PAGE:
Walking Your Way to Wisdom and Learning the Sacred Art of Sutra
The sound of crickets and tree-frogs rise to meet the dead-eyed moon. I rock beneath the porch light, focused, desperate. Carefully, hand shaking, I choose words to carry heavy loads and ink the footprints of insight across the pages of my notebook.
I’m struggling. Devastation has visited my life, eating its heart and breaking bones. I’m bleeding pain, it covers me, staining everything with the shades of misery.
I’m tired from the long walk but I hold a spark of understanding waiting on my pen.
* * *
I walk to observe and learn. Some of what I learn is best captured in sutra.
Before writing, knowledge was passed from the deep memory of a people by their oral traditions. Knowledge had to be distilled, in a memorable, often melodic way. The sutra of Buddha, the Vedas, or the words of Jesus hold the core, the essence of fundamental truths.
Symbolism and deeper layers of meaning allowed a subtle range of knowledge to be conveyed. Beneath the surface, you’ll find deeper levels of meaning that fit into greater bodies of truth. To get there, a seeker had to explore the wider context of knowledge, had to acquire an education in the wisdom tradition. Only then, was the seeker ready to unwrap the symbolism and discover the full range of meanings.
Studying sutra can open infinite doorways of insight and understanding. However, a very effective way of ingraining your insights, is to do the work of actually writing sutra. You only need a willingness to open your perceptions and work at it.
You can teach yourself to see beyond the surface to the naked light of the living universe. The Sutra Walk is a technique for just that purpose.
Walk with focused calm
- Walk slowly, taking long deep breaths. Let your mind relax and follow the gentle pace of your footsteps.
- Once you are calm and distractions have grown quiet in your mind, begin observing.
Open Your Senses to Patterns
- Scan the scenery looking for patterns. Patterns are the easiest things to see at first. Latch on to them and explore them with all your senses.
- Ask yourself what patterns form in the rain riding the leaves or the hawk etching spirals in the sky? What patterns do you hear in the busy stream and the bee’s flight? What patterns do you smell in the morning air and in the freshly turned soil? What patterns do you feel in the breath of evening air or the stone sleeping in your hand? What patterns do you taste in the mid-day dust and the well’s cold cup? Ask yourself and let the answers into every sense.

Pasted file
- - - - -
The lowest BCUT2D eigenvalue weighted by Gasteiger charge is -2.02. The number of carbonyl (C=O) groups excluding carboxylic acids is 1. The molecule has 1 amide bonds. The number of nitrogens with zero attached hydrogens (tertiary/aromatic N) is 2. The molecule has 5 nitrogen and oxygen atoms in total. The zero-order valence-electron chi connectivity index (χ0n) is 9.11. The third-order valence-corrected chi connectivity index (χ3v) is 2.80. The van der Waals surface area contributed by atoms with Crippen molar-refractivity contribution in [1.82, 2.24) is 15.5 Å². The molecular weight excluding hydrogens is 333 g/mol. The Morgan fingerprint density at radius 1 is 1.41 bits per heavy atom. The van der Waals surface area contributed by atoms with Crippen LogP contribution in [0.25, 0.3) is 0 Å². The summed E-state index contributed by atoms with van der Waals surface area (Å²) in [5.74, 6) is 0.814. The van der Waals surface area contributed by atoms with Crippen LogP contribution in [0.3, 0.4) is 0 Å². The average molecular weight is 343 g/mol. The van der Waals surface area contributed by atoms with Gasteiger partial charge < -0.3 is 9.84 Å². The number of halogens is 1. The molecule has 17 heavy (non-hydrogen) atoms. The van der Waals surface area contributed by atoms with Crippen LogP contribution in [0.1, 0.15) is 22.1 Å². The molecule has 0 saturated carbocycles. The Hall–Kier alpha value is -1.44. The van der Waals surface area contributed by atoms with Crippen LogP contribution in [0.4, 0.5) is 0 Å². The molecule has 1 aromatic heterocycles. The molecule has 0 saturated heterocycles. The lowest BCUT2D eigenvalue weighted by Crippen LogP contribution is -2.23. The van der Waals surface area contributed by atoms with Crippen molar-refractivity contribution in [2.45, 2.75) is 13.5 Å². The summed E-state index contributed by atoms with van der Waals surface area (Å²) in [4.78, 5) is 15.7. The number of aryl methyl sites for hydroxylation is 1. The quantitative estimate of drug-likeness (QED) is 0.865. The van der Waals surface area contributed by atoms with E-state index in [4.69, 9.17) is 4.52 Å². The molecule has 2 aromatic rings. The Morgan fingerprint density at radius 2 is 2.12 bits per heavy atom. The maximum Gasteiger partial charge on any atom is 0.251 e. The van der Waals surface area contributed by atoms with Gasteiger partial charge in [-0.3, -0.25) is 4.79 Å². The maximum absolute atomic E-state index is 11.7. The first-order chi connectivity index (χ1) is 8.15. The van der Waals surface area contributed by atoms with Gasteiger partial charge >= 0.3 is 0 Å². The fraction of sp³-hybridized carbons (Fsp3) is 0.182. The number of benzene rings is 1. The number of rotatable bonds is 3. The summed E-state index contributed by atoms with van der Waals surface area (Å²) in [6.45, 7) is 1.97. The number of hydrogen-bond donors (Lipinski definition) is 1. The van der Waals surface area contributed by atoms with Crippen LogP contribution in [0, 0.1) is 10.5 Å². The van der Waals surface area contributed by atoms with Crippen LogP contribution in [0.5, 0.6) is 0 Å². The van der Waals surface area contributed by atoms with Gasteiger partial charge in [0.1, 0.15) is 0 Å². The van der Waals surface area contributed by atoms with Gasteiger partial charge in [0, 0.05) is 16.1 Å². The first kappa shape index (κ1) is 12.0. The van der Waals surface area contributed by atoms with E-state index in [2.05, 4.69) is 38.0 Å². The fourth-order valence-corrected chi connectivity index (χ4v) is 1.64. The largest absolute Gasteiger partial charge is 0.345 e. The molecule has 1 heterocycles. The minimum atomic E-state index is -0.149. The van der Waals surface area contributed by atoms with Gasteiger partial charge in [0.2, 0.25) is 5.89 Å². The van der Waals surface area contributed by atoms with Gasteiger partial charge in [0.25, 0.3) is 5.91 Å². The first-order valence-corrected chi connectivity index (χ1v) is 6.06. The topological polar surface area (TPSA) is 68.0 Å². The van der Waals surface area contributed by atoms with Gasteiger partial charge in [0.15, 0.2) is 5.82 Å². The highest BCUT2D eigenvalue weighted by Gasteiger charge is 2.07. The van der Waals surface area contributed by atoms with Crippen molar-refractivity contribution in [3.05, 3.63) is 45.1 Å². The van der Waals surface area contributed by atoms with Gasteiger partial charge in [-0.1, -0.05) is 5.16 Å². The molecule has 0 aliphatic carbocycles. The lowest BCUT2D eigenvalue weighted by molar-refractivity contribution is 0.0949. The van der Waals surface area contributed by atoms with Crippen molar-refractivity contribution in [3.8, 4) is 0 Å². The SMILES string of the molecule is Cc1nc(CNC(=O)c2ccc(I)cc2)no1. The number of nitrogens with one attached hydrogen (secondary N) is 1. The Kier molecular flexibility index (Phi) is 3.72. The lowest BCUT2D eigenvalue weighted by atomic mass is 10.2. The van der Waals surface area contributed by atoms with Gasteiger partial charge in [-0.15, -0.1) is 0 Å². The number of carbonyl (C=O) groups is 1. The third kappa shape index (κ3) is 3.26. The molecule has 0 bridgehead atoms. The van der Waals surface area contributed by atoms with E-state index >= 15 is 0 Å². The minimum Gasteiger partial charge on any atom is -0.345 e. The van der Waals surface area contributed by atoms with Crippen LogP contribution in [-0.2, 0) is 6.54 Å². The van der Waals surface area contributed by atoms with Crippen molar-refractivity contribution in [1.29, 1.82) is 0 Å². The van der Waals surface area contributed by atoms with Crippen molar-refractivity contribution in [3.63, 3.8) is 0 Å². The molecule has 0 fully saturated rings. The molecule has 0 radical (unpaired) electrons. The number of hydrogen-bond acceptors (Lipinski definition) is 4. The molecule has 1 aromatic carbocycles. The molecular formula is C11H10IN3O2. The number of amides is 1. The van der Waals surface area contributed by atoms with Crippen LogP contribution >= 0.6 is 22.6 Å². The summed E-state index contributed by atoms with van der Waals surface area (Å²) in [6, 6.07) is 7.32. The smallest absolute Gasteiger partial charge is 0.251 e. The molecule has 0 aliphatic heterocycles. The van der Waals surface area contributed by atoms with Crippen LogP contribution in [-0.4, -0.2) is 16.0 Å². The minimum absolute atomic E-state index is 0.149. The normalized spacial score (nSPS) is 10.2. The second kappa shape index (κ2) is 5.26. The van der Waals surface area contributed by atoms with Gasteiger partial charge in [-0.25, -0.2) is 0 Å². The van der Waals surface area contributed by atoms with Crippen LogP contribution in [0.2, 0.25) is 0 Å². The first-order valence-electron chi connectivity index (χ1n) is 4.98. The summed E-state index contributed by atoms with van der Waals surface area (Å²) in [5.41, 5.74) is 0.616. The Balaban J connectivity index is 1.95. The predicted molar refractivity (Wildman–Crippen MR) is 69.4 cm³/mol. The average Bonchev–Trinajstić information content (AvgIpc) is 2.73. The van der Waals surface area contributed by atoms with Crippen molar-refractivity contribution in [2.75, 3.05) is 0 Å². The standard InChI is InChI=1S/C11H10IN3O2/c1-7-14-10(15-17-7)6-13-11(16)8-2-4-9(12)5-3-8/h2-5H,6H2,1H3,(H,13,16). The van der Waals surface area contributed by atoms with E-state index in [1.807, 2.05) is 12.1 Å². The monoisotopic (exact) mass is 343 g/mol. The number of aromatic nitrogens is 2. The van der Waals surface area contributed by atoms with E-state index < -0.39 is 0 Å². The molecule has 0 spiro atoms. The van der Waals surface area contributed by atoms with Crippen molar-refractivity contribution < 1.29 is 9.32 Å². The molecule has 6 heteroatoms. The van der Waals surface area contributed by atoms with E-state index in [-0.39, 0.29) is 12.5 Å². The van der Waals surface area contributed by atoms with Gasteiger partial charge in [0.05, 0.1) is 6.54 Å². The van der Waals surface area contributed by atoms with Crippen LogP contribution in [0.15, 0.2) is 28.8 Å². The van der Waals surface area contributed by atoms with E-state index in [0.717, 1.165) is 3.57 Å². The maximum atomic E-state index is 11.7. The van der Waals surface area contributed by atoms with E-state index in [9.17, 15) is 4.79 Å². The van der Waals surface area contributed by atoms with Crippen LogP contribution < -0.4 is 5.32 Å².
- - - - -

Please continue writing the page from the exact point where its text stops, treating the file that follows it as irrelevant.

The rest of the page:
- When you find something, roll it out in your mind. Turn it over and tease out the essence. Then, when you understand it, look for like-patterns elsewhere. When you see the similarities, you’ll start to understand the connections.
- Note your perceptions, describe them to yourself.
Widen Your Field
- With every walk widen the field of your observation and contemplation. Move from thoughts of the tree to thoughts of the forest. Keep expanding the fields and terrain of your contemplation.
- Then, think about yourself. Open yourself to self examination. Learn the flavor of your passion, the wellspring of your fear and the secrets of your heart.
- Step by step your wisdom will grow. You’ll see farther and deeper. Subtle and breathtaking vistas will emerge as you open to progressively greater perceptions.
- At the end of a sutra walk note the essence of your observations. Don’t worry about being profound or artful. Just call forth a few simple words. You’ll find it in yourself. You’ll capture a spark of truth and that’s all you need.
- Keep practicing.
Seeing requires a free and open mind. Understanding requires reason and wisdom, but capturing that essence requires creativity. Like other skills, it matures with practice. Once adept, you can pen lines whenever inspiration moves you, but first you must approach the process systematically, like a child learning to write.
Walk and observe. Open your mind to the living universe and note what you see.
Find one thing, one twinkle, one spark that offers a bit of fleeting insight. Then capture it. Nothing fancy, just words, like fireflies in a jelly jar. Simple as that.
As wisdom takes root, creativity will blossom into a sacred art ready to capture the shades of truth in life and spirit, joy and pain.
* * *
My notebook falls to the porch floor and the pen rolls to a snug space between boards. I pull my knees to my chest and wrap my arms around shins. My hands stop shaking and I close my eyes.
Some of the ink still shines under the porch light.
Standing in smoke and ruin,
broken, bruised, battle lost,
understanding finds you,
clean as ash,
from the blows,
lighter than moonlight
and stronger than fate.